After a flood in my basement, my water heater kept tripping its circuit within about 20 minutes of being reset. I had a plumber come today to look at the water heater, and he told me that no water had reached it's electrical system or damaged it in any way, so I might want to take the front off of the circuit breaker panel to see if there was any sign of water inside. When I opened the circuit breaker panel, everything looked fine, but when I went to put the cover back on a few hours later, the side of the cover touched a wire (I think it was the black "in" wire), and I heard a few pops and sizzles come from the panel. When I went upstairs, about 1/3 of the power in the house had gone out, though none of the individual circuits had tripped on the panel. Then, about an hour later all the power returned. So my question is: what happened, and what should I do now? Is there any danger (fire or otherwise) in leaving the power on? Should I turn off the power to the whole house until an electrician can come?
Hello.....my name is XXXXX XXXXX X will be happy to assist you with your electrical question. My goal is to exceed your expectations on Just Answer!
1) Did the water level reach the main electrical panel?
2) Did the water level reach any other receptacles, switches and/or wiring in the basement?
3) Is the basement electrical installed in metal conduit or Romex cables?
4) Was the black wire that touched the cover, a branch circuit wire or did it come in contact with a service entrance wire?
5) Have you performed a visual inspection of all circuit breakers and wires inside the panel for any arcing or burn marks or melting of wire insulation?
6) Is the water heater circuit breaker still tripping or back to normal?
7) Is the house power back to normal or do you still have some circuits that have no power?
1) Your main electrical panel should have a directory, listing the branch circuits for the various areas of the house. For those areas where you lost power, I would recommend to leave those circuit breakers in the OFF position until an electrician can check everything.
2) It is possible that the cover came in contact with a branch circuit wire and may have shorted the circuit due to frayed insulation or direct contact with the copper wire. If so, the circuit breaker should have tripped. If you do not feel comfortable in checking the panel, I would recommend to have an electrician perform a visual inspection for any frayed wires, arc marks, burning of insulation, etc. The hot bus bar for a branch circuit breaker or breakers may have had an arcing effect. The breakers for those areas of the house should be temporarily removed and visually inspected for any arcing on the stabs of the breakers. If arcing appears on the breaker stabs, the breaker or breakers should be replaced.
3) If the water came in contact with any receptacles, wall switches or Romex cables, these will need to be de-installed and replaced. If the water came in contact with Romex cables, the Romex will also need to be de-installed as Romex is not rated for wet conditions. Romex cables also have a paper inside the white or yellow Romex. If water reached inside any Romex cables, this creates a "wicking" effect where the paper will absorb moisture or water.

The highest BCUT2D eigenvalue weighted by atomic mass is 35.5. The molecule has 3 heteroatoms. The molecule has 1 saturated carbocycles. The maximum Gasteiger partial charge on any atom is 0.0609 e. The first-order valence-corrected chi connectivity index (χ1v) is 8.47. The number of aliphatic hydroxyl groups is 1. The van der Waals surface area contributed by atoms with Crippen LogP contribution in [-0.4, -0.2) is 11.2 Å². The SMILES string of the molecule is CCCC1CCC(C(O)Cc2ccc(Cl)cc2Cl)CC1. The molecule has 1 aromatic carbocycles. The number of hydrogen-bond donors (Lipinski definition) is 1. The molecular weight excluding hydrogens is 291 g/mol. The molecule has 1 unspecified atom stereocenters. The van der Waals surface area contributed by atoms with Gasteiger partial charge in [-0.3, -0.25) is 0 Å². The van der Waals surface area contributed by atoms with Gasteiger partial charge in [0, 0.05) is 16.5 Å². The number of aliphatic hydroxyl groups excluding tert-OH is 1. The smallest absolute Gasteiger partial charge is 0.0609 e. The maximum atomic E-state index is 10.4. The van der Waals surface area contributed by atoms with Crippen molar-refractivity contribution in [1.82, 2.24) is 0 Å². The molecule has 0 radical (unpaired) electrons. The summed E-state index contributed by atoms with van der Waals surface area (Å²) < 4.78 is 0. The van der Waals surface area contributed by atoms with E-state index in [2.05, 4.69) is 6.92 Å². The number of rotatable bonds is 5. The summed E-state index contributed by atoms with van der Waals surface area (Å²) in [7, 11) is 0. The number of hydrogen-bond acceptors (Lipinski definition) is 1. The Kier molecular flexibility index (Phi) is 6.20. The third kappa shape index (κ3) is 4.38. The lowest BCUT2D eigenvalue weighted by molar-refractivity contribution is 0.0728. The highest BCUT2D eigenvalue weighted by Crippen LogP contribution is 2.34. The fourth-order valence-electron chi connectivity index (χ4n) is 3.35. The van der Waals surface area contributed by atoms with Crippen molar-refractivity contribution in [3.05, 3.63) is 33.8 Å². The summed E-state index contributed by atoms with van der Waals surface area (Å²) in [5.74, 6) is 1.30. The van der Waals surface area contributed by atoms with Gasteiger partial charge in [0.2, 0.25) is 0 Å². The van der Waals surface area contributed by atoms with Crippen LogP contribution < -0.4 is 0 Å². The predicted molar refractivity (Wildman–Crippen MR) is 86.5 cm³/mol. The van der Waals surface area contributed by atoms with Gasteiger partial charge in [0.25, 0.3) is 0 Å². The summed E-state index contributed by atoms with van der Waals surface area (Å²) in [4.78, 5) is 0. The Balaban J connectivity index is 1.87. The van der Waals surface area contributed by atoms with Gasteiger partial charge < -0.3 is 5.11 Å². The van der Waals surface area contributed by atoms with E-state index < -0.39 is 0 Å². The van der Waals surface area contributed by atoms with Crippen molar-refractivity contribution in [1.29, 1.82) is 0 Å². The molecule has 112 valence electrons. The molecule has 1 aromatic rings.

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Hi, Thanks for responding.
To answer your questions:
Everything is currently back to normal.
My main concern is for any possible fire hazard. I'd rather not mess with the box until I can get an electrician to look at it, but if there's a good chance that it could cause a fire (even though everything is working normally now) I'd like to know if switching off the main will help...
1) Thank you for your replies.
2) I would recommend to have an electrician check the main panel and all of the breakers since you mention it was possible that some water may have dripped inside. If water did reach anything, over time, corrosion will start.
3) My only concern for any immediate safety hazard would be those areas of the house that lost power. You should be OK to leave the main breaker ON, but I would recommend to leave the breakers for those areas of the house that lost power in the OFF position until an electrician can check everything out.
4) If water reached the surge protector, I would recommend to replace it. Over time, corrosion may start within the surge electronic components.
Okay Thanks, XXXXX XXXXX helps.
My only remaining question is in regards to #3. The breakers for the areas of the house that lost power never went off, and the labels in the box are not accurate at all, so I wouldn't really know which ones to turn off. Is your concern that there could be a short or overheating in the panel on these switches? Or is it that something could happen in the walls/outlets upstairs that were affected? In either case, the only way for me to turn off power to the affected areas would be to switch off the main.
There's no heat coming from the panel, and it seems totally dry now, so I'd rather not touch anything if I can avoid it....
1) My thoughts are that since 1/3 of the house lost power, it is likely that something occurred on the branch circuit breaker or breakers when the cover of the panel was replaced. I would be more concerned about a possible loose branch circuit hot wire, pinched wire or loose breaker at the panel than I would be for the immediate upstairs areas.
2) If the panel directory is not accurate, it will be a matter of turning OFF each branch circuit breaker in order to locate them for the upstairs area. The directory should be re-labeled for accuracy.